That Just Got Spicy: Levies, Seizures, & Garnishments

Visual representation of taxation concepts in a word cloudBeing from Colorado, I’m both a mountaineer and a rock climber. The term “that just got spicy” hails from British rock-climbing lore, possibly from Edmund Hillary or someone like Mallory. They used it on Everest when they found themselves in the death zone, when they were running out of oxygen, when there were blizzards closing in, or when they lost a crampon. In classic British humor, they remarked, “Well, that just got a little spicy up there.” I always found that endearing, highlighting the understated humor the British have even in the face of significant and impactful situations.

To me, the things that “get a little spicy” in IRS collections are when the IRS has exhausted their last notice requirement without receiving what they needed or even hearing from the taxpayer. If they have heard from the taxpayer, it means the taxpayer hasn’t complied with their requests. In such cases, the IRS can take drastic actions – emptying bank accounts, seizing assets, garnishing wages, and sending levies to accounts receivable.

This can be particularly harmful to a company relying on accounts receivable. Not only can they lose the funds from these accounts, but those accounts may also sever ties. These are the critical issues in IRS collections for businesses that we work tirelessly to prevent. If a client does come to us with active levies, garnishments, or a seizure in progress, that’s when we muster all hands on deck to save the company from closure, ensure employee payroll is met, and protect innocent parties from harm.

The Timeline Leading Up To An IRS Levy Or Seizure

It can take the IRS up to three years before they send out the first notices for a levy, seizure, or garnishment. Typically, there’s a significant lead-up to a levy action, however, there are exceptions to this rule. Recently, we had a client where we’d submitted all the necessary financial documents and proposals, following the standard negotiation process. Surprisingly, a revenue officer jumped the gun without checking for existing files or a power of attorney, issuing several levies. The client realized this when he tried to use his debit card and found it empty. This was a concerning situation, not just for him but also for me, as it indicated a lack of proper representation.

We engaged in a professional yet heated conversation with the revenue officer. Subsequently, I had a follow-up conversation with his manager. Thankfully, they immediately released the levy and offered an apology. This incident emphasized the importance of having professional representation. However, it’s crucial to note that there are steps to prevent situations like this from arising.

Before a levy is issued, there are several notices sent out. The first notice can be paid, the second allows for discussions on payment arrangements, and the third, the final notice, can be appealed to avoid a levy. After the appeals process, there’s the final notice section. By responding promptly, filing taxes, and paying current taxes, negotiations with the IRS are possible. However, the Achilles’ heel of any installment agreement or negotiation is continued tax accrual. If you fail to file or pay current taxes, the IRS is legally barred from setting up an agreement. Revenue officers are then obligated to move forward with levies, even if they don’t want to, as they view your business as failing.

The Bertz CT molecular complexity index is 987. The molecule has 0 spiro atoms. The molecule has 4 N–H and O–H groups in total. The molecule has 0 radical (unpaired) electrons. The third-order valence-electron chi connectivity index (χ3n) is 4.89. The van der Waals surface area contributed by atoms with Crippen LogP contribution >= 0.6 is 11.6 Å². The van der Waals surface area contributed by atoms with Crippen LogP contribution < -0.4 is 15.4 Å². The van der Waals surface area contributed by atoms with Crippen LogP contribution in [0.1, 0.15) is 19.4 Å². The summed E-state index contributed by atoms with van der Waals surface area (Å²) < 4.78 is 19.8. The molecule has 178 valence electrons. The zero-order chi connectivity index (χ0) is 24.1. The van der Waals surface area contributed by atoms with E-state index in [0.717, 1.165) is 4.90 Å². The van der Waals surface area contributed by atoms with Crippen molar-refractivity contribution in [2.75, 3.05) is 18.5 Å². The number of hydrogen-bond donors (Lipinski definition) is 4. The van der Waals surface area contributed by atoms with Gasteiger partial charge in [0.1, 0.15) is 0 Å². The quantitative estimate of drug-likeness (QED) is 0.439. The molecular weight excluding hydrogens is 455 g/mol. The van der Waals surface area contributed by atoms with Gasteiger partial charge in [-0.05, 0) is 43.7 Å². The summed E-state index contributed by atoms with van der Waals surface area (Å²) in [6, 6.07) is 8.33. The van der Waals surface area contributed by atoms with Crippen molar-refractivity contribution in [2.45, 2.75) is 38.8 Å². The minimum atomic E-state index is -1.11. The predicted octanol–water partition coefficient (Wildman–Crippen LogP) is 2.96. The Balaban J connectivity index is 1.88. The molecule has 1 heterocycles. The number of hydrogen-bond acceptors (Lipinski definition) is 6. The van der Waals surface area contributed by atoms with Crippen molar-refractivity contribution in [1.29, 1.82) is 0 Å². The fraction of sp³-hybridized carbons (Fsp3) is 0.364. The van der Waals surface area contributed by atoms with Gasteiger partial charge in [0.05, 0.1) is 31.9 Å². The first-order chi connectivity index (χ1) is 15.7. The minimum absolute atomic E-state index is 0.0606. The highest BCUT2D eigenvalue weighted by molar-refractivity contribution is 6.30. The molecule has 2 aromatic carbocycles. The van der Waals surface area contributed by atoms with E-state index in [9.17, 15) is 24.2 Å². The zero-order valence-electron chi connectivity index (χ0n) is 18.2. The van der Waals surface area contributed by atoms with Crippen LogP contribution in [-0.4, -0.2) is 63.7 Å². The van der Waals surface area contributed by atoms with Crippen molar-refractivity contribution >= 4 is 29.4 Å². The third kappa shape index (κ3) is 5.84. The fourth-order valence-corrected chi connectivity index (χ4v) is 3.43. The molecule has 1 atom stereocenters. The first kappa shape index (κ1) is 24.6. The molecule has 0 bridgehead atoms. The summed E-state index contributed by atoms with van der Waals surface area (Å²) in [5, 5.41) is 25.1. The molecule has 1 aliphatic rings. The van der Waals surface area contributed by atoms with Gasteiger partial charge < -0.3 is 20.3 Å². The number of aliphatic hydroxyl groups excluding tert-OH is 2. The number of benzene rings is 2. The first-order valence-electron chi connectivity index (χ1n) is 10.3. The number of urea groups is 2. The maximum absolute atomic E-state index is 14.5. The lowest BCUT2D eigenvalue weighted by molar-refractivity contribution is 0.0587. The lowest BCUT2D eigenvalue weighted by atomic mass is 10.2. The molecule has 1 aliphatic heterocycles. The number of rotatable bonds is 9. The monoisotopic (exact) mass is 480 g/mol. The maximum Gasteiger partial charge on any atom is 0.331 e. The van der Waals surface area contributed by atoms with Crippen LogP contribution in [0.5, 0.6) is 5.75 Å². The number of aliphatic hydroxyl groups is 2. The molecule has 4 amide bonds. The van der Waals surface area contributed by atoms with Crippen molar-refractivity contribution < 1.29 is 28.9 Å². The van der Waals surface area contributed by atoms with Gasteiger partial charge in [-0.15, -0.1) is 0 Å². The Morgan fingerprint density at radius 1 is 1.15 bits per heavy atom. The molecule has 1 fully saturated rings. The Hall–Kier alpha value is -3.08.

Tax Relief Programs And Options For Businesses To Negotiate An Installment Agreement Or Other Resolution Through The IRS

In this industry, I’ve learned that the IRS and state agencies can sometimes act vindictively or irrationally. Here’s a story to illustrate my point. We had negotiated a payment arrangement with a client, and everything had been submitted to the state agent for approval. We were awaiting their response, when unbeknownst to the client, their payroll company failed to file a return at the end of the year, intending to do it after the holiday season.

On New Year’s Eve, I received a call from the client in a rather alarming situation. The state agent had shown up at the local bank and emptied their entire payroll account, which amounted to several hundred thousand dollars. This was done without any prior contact with me or the client. It was New Year’s Eve, and banks were closed all weekend. The client’s payroll for the holiday season had vanished. I found myself berating the state agent on my cell phone while watching a soccer game at a bar. Eventually, after considerable effort, I managed to get most of the money returned, but this incident taught me never to assume that the IRS or state agencies will be accommodating, even if they claim to be. Lesson learned. You must take charge of your own affairs, ensure proper filings, and follow your counsel’s advice to avoid such situations involving levies and seizures.

For more information on IRS Levies, Seizures, And Garnishments, an initial consultation is your next best step. Get the information and legal answers you are seeking by calling (303) 720-6573 today.